Some good advice to help your children in their life after divorce. Part One

The only people who are truly innocent and blameless in a divorce are your children.  The quality of their life after divorce is even more important than yours.  Their wellbeing must be your highest priority.

It's very easy to be so preoccupied with the challenges and uncertainties you are now facing that your children's quality of life does not receive the priority it deserves.  Here is some advice and guidance to help make things easier to give your children the life they deserve.  The advice is framed as a bunch of guidelines which you might want to treat as a set of actual rules to which both you and your ex spouse could formally agree.

pair of dice We will treat each other with respect at all times
The one thing that tends to evaporate in the searing heat of divorce is mutual respect.  When this has been lost it is very hard to get it back.  Without a basic respect for the other parent it is going to be very difficult to create a good life for your children now that life for them is so very different.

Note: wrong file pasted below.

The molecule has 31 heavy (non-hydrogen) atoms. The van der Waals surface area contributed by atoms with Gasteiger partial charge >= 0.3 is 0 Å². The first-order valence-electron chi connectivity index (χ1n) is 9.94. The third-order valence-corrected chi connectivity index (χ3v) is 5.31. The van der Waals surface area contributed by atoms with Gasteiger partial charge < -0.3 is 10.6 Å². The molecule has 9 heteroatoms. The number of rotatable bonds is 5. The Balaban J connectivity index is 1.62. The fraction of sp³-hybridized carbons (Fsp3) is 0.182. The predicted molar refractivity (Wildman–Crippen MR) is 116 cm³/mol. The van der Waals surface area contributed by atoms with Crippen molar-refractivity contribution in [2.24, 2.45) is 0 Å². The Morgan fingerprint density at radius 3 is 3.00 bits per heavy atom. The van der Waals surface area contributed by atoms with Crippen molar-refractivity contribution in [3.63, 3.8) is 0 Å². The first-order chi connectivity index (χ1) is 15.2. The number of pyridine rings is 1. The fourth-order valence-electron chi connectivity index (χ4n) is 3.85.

Common decency and basic respect is the only acceptable principle to follow when working with or talking with the other parent.  After all you once loved each other and created children together.

That at least demands some continuing respect.  Anything less than that will greatly reduce your children's chances of a stable and happy future.  It can also have a long term negative emotional impact on their relationships with you and with others for the rest of their lives.

We will not use derogatory terms when communicating with each other
This advice and guidance follows on directly from the need to respect each other.  If you can maintain a reasonably cordial relationship this will be easy advice to follow.  Criticising your children's other parent may make you feel better but it will do nothing at all to benefit your children.  It will only confuse them as the two most important people in their lives now appear to be mortal enemies.  Just imagine how difficult it must be for a child or indeed a teenager to make sense of that.

We agree to set our children's needs above our own our needs for territory and independence
Once a parent always a parent.  Parenthood is for life, there is no expiry date.  Children need parents and two is the ideal number.  Your lives as parents should therefore continue to be worked around the children's needs and schedules. Their lives should go on in a routine a way as possible.  Nobody said that life after divorce would be easy but with a bit respect and genuine cooperation the damage to your children's lives can be reduced as much as possible.

PART TWO

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